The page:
1

Which sentence is grammatically correct?

"I've been really busy these days"

OR

"I'm really busy these days"

I may be wrong but for some reason it feels funny to use "these days" with the present perfect tense since, to me, "I've been really busy" implies that "I'm not that busy anymore", which is in contrast with what the phrase "these days" implies (= "I'm still busy"). Am I wrong?

P.S. I have asked this question to some native speakers of English and I got some contradictory answers. Could it be a regional thing?

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  • 1
    "I have been really busy these last few days" works, but I'd consider "I have been really busy these days" unacceptable. Aug 20, 2020 at 16:12
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    I would hesitate to call it ungrammatical, but it is certainly infelicitous. One might hear it spoken, but I wouldn't want to see it in writing.
    – Pax
    Aug 20, 2020 at 22:32

3 Answers 3

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According to OALD this expression is used to speak about the present, that is, an ongoing present, taken to begin a little before true present and considered to continue similarly in the future.

  • (informal) used to talk about the present, especially when you are comparing it with the past
    These days kids grow up so quickly.
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The term these days is informal enough that its meaning can be stretched slightly to mean recently as well as the dictionary definitions of now or at present. Obviously

I've been really busy now

would be incorrect, but

I've been really busy recently

is fine. Pedants may insist on the dictionary definitions, which would constrain it use, but

I've been really busy these days

seems to be acceptable to me. One can easily infer the intended meaning from the tense of the verb.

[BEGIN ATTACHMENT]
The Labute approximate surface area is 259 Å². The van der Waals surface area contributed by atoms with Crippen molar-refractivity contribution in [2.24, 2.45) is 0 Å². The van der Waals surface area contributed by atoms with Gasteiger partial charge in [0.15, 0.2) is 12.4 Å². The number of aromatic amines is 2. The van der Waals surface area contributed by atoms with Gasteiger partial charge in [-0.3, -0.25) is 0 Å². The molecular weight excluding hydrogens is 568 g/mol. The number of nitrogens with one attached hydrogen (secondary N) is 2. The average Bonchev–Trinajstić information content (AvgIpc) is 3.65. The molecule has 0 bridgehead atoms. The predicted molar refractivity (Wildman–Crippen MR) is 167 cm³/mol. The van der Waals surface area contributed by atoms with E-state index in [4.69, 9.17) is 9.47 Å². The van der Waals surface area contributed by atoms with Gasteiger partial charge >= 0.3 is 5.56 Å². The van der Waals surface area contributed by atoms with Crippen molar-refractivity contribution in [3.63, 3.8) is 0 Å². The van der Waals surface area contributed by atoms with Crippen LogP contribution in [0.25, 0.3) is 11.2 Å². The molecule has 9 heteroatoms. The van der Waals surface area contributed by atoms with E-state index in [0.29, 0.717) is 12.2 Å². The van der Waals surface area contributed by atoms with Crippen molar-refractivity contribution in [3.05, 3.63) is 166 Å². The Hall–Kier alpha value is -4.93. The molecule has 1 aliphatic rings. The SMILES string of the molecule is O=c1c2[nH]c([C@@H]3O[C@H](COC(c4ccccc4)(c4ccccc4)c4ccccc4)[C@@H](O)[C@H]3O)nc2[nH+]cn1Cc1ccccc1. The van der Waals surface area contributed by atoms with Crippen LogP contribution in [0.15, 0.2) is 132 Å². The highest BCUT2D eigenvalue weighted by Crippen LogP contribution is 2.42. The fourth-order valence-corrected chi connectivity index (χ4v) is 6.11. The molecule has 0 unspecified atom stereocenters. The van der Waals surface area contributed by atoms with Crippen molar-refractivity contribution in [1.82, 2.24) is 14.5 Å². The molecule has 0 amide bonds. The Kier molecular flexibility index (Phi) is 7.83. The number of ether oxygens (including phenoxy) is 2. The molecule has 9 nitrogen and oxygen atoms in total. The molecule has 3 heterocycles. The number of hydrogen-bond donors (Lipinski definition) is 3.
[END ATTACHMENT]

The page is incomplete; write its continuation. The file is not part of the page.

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  • "I'm really busy these days" is my choice, and I find "I've been really busy these days" jarring. I haven't consulted a dictionary (and I'm pretty sure looking for 'have been really busy these days' would be fruitless) so I'll keep my opinions to 'comments'. Aug 20, 2020 at 16:25
  • @EdwinAshworth Each to his own, and I always value your input. My opinion is that we shouldn't rush to ascribe precise meanings to informal phrases. If we use these days to mean recently often enough, it will appear in the dictionaries eventually. There are worse abuses of our language, innit?
    – Mick
    Aug 20, 2020 at 16:31
  • Worse things than giving opinions / preferences as answers? You mean no pickled red cabbage with the meat and potato pie tonight? Aug 20, 2020 at 16:37
  • @EdwinAshworth My opinions are all I have to offer.
    – Mick
    Aug 20, 2020 at 16:44
  • You're barred from research? Aug 20, 2020 at 16:51
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"These days" is an adverbial phrase and equivalent to "lately/recently". If you can say "lately/recently", you can say "these days".

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  • I'd accept 'Dejected, he sat by the roadside' but not 'sad, he sat by the roadside'. I'm happy neither with 'I've been really busy these days', nor with your use of logic (with hidden and unproven assumptions). Aug 20, 2020 at 16:18
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    @EdwinAshworth I'm afraid that 'Sad, he sat by the roadside'. is perfectly grammatical. If you refer to Thought Co thoughtco.com/free-modifier-grammar-1690807 you will be rewarded with the information you need. There are no hidden and unproven assumptions - this is basic ELL grammar. >Adverbial genitive - en.wikipedia.org/wiki/English_possessive
    – Greybeard
    Aug 20, 2020 at 16:26
  • I'm afraid that many follow Orwell in seeing grammaticality as not the only, indeed not the main, factor in assigning acceptability. I'd mark 'Colorless green ideas sleep furiously' wrong in many contexts. Aug 21, 2020 at 12:00

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